I am sharing this for my brother, Kevin.I gave him my word.I would not be here, at this path, were it not for Kevin and his dedication to the people and families involved around Hepatitis C, HCV.

There are too many inconsistencies that have been created and shared, especially since Kevin’s death.

This what I desire:
To show the ‘intent’ and the path of Kevin in his work, his life, his research, his death.  I have included events that occurred within his ‘birth’ family and his ‘legal’ (now ‘next-of-kin’) family.

The fact remains that I am left with concerns about Hepatitis C, depression arising from a terminal disease, and about my brother’s research, much which has not been shared with the community and those with whom he worked closely.

My intent is to honor Kevin, although I am concerned for people who knew him during the last chapter of his life, the person that I knew my brother to be was not a saint, nor “fanatical” or a “crazy” person, as some (close to the circle) stated since his death, August 5th, 2000.

I have included personal e-mails, so others could ‘learn’ that my brother once had a bright light within him.

The e-mails I have included in this sequel, are only a fraction of what he shared with his sister and with others, once he was diagnosed with Hep C.

They reflect how his path, his life shifted, many of the shifts, not of his own making.

The tone of his e-mails, the education that grew as his research grew, the anger, frustration, hopelessness… much was shared with me then, and I now humbly, sadly, share with you.

These e-mails reflect who I knew my brother to be.

Others have had the opportunity to judge, some with information, others without, but my intent is to show the person who burned bright, and the person who knew he was fading, and the person that had his memory tarnished far too quickly, right after he died…

I wrote a poem for my brother; my private honor to a younger brother. (Kevin ‘hated’ to be called the ‘baby brother so I will also honor that choice, while he was here with me.)  When I began, I did not intend to share this with anyone.  It began as a sister’s way of sorting out her sorrows, her memories, her pain and her brother’s life and death.

After I wrote my poem, to further honor my brother, I began to insert facts into my poem that occurred – some sad, some oddly strange, some funny. Then his poems and his e-mails were gathered into a sequential form, to further elaborate on this sequel, a tragedy, but an honest, true story of a person who once had high hopes of helping others before he died alone.

The result of my gathering my thoughts, Kevin’s thoughts and the e-mails of those with whom he corresponded, is what follows.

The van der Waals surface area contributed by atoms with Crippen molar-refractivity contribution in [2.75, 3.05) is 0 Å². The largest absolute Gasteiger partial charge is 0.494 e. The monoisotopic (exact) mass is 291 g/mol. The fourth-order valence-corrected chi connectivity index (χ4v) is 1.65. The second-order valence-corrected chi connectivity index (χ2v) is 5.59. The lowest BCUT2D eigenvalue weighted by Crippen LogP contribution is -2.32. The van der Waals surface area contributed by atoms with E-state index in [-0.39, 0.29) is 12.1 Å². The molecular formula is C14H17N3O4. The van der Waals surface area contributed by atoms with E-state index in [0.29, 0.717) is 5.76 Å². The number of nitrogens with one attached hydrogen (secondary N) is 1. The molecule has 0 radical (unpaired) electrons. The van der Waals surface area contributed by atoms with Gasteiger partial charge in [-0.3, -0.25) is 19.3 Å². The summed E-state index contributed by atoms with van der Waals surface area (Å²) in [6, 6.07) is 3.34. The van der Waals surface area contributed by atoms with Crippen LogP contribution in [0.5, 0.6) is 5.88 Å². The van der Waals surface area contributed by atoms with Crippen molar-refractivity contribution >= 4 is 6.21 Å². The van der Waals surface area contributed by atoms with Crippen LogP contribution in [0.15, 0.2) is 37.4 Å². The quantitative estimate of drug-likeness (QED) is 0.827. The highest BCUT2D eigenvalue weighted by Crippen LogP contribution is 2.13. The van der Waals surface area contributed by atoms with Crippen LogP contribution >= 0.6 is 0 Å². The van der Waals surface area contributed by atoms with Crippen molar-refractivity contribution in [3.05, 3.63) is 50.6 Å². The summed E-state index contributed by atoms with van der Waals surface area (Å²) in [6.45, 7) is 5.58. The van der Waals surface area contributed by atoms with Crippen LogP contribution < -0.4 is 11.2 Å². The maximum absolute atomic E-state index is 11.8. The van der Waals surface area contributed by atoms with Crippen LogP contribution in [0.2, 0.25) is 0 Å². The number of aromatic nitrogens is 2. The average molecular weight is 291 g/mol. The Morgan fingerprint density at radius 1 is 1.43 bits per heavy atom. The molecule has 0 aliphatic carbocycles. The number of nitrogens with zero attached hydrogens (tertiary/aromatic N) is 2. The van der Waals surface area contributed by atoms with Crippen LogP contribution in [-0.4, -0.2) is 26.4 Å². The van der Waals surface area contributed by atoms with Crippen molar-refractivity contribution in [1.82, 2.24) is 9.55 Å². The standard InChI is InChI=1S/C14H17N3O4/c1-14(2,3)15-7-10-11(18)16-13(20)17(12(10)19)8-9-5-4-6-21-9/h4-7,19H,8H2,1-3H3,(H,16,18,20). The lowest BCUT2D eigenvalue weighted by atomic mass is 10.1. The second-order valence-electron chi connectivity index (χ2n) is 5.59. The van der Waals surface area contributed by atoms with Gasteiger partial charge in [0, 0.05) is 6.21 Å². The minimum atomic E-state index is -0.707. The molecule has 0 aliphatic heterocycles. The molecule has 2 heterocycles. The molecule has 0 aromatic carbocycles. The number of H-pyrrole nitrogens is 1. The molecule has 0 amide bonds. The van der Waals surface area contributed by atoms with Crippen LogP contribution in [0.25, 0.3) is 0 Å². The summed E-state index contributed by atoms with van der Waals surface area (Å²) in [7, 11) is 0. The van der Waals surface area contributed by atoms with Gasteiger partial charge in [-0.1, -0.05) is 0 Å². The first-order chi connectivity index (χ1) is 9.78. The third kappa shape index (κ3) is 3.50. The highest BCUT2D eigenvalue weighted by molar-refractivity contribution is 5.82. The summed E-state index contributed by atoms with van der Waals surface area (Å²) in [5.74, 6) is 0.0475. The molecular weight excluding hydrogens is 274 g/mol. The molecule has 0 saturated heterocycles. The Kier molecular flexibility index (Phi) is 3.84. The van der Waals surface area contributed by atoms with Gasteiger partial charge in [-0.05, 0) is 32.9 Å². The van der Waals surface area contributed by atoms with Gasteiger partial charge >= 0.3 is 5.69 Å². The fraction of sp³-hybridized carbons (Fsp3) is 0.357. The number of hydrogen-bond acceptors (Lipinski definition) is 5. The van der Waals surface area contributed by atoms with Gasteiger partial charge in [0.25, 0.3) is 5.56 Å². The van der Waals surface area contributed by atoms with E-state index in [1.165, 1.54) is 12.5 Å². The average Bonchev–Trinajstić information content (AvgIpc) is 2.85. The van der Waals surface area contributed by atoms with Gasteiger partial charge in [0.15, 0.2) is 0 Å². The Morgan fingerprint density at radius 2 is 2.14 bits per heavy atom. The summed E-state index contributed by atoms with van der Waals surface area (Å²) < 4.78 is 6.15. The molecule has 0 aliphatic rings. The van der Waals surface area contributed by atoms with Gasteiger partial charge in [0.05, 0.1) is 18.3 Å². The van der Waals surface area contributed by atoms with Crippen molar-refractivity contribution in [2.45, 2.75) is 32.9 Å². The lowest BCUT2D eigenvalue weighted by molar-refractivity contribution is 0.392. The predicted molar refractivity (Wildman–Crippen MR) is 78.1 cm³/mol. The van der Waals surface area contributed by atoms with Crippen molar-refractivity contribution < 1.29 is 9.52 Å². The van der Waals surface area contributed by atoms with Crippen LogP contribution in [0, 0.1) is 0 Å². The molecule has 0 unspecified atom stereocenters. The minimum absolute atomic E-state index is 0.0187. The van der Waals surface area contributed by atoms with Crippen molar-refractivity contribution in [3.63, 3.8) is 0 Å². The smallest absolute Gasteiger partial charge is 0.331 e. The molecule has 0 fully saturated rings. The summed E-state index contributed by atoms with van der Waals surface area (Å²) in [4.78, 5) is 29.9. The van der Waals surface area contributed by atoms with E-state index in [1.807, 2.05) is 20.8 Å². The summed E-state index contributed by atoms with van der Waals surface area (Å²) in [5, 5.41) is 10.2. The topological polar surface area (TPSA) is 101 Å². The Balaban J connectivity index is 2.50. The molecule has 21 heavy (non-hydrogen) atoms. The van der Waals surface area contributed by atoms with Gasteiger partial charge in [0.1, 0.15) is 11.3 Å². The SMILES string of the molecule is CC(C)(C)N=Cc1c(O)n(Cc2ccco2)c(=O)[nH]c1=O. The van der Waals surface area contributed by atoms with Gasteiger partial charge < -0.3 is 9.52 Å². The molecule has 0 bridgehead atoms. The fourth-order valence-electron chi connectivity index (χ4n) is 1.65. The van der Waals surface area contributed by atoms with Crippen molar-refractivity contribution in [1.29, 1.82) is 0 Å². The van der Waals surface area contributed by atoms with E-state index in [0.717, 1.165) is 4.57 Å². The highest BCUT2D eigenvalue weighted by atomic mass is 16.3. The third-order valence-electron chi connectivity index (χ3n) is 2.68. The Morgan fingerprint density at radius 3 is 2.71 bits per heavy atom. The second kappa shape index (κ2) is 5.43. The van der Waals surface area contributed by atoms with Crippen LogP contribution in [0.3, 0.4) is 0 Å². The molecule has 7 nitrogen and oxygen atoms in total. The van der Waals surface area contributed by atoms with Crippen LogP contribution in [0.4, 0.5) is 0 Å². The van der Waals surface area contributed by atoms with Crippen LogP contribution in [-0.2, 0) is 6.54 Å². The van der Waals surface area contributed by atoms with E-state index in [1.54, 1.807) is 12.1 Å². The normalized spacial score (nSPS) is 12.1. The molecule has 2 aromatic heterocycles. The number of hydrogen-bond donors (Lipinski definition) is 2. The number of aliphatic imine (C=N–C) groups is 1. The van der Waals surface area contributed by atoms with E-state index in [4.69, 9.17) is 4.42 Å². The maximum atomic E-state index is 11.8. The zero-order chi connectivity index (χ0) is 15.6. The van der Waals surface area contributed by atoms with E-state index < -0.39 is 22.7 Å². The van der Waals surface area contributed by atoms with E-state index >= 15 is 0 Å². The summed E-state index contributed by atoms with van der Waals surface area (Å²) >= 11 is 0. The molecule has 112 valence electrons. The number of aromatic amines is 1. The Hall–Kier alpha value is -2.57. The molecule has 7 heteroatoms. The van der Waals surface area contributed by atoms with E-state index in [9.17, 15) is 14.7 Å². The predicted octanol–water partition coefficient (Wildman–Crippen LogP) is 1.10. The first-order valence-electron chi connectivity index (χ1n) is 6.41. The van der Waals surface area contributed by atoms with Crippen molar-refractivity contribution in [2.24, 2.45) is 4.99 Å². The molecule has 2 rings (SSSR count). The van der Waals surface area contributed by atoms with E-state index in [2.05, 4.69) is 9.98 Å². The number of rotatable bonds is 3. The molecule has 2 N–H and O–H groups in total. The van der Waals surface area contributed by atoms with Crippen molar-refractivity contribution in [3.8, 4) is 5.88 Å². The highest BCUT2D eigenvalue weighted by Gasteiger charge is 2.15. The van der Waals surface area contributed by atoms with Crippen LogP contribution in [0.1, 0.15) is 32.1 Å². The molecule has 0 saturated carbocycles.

A person who began strong, was frightened, then angered, then lonely. A person then was challenged by a cause.

Once he realized how alone he was, in fact, Kevin narrowed his focus to encompass a wider field.  That ‘narrowing’ meant he made choices.  He made exclusions, he asked questions why he was sick, and he worked to help others, once they learned they were sick with Hep C.

And when he looked up, often, there was still no one there for him to share his work with, a multitude of reasons further propelled Kevin forward.

Kevin then rallied others, he gathered purpose and steam. His e-mails reflect how that path increased, and sadly, they reflect when he became lost again… sinking further and further into the disease that no one seemed to understand at his time.

He was a person who did not choose this path, suffered with his disease and had his up’s and down’s in life, just like others.  He was a person who was not manic depressive, as some have stated and suggested. 

Though Kevin did receive counseling prior to his illness, earlier in his life, as have so many in this world, the diagnosis of manic depressive was never given to Kevin Drue Donnelly while in his personal life, his counseling sessions, his medical files, nor did the military service in his 24 years of service ever diagnose or classify him as having any psychological disorders.

Those that make misstatements that are not factual, are tarnishing the memory of a young man, 41 years old, who is dead, unable to reply from the grave.

I gave him my word that I would rebuild his library, that I would share, if I could… and I now open you and the world to the possibility of helping people with Hepatitis C – and also for family members who live with ‘their’ diagnosis.

My intent is to share… to let others read and ‘see’ there was once a younger man, unknowing of a Hep C world. A younger man who had hopes and goals.  A young man who then believed he could move the cause forward helping veterans and families with people diagnosed Hep C.

My intent is to share… there was one a young man who believed he could bring ‘light’ to the issues through information, through veterans, through professionals, through the press, through voting, through letter writing.

My intent is to share… there was once a young man who attempted to answer hundreds and hundreds of e-mails arriving from a global world, helping others, before he became so ill.

My intent is to share… there was once a young man who typed with a pencil in each hand; who once helped to build a website for veterans and ‘their’ families to concisely learn how and where to access information from the VA, the military and other sources.

There was once a young man who began to lose his battles, unknown to many, until very ill and very alone, he died, an older man at 41, believing he had no hope for a future.

My intent is to share… so that if one person will ever avoid any chapter of what I have experienced, as a sister, then my job will have been well done.

My intent is to share… I know that many have benefited as I have grieved, as I have shared ‘when’ and where I could,’ gathering facts, listening to inconsistencies.